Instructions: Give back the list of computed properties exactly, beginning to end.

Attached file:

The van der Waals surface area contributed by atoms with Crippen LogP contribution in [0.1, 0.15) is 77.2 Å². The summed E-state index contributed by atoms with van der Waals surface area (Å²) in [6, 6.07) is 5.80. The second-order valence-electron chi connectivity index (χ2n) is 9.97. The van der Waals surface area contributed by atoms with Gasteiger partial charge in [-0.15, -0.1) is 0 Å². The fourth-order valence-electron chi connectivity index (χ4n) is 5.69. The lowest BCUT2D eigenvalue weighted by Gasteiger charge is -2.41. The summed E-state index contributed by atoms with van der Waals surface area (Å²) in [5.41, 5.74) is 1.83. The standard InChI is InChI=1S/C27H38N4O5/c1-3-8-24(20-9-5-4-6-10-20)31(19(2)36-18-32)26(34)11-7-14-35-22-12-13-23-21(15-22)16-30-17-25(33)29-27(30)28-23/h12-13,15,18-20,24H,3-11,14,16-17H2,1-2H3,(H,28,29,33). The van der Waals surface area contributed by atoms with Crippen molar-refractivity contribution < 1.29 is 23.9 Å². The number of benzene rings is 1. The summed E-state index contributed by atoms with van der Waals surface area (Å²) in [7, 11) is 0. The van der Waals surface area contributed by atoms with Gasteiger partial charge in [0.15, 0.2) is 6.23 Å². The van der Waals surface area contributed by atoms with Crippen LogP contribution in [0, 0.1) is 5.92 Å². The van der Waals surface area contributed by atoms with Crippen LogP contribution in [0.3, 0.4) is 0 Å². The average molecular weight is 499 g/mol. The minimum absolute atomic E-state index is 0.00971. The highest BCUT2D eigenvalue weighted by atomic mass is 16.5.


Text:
The van der Waals surface area contributed by atoms with Crippen LogP contribution in [0.1, 0.15) is 77.2 Å². The summed E-state index contributed by atoms with van der Waals surface area (Å²) in [6, 6.07) is 5.80. The second-order valence-electron chi connectivity index (χ2n) is 9.97. The van der Waals surface area contributed by atoms with Gasteiger partial charge in [-0.15, -0.1) is 0 Å². The fourth-order valence-electron chi connectivity index (χ4n) is 5.69. The lowest BCUT2D eigenvalue weighted by Gasteiger charge is -2.41. The summed E-state index contributed by atoms with van der Waals surface area (Å²) in [5.41, 5.74) is 1.83. The standard InChI is InChI=1S/C27H38N4O5/c1-3-8-24(20-9-5-4-6-10-20)31(19(2)36-18-32)26(34)11-7-14-35-22-12-13-23-21(15-22)16-30-17-25(33)29-27(30)28-23/h12-13,15,18-20,24H,3-11,14,16-17H2,1-2H3,(H,28,29,33). The van der Waals surface area contributed by atoms with Crippen molar-refractivity contribution < 1.29 is 23.9 Å². The number of benzene rings is 1. The summed E-state index contributed by atoms with van der Waals surface area (Å²) in [7, 11) is 0. The van der Waals surface area contributed by atoms with Gasteiger partial charge in [0.15, 0.2) is 6.23 Å². The van der Waals surface area contributed by atoms with Crippen LogP contribution in [0, 0.1) is 5.92 Å². The van der Waals surface area contributed by atoms with Crippen LogP contribution in [0.3, 0.4) is 0 Å². The average molecular weight is 499 g/mol. The minimum absolute atomic E-state index is 0.00971. The highest BCUT2D eigenvalue weighted by atomic mass is 16.5.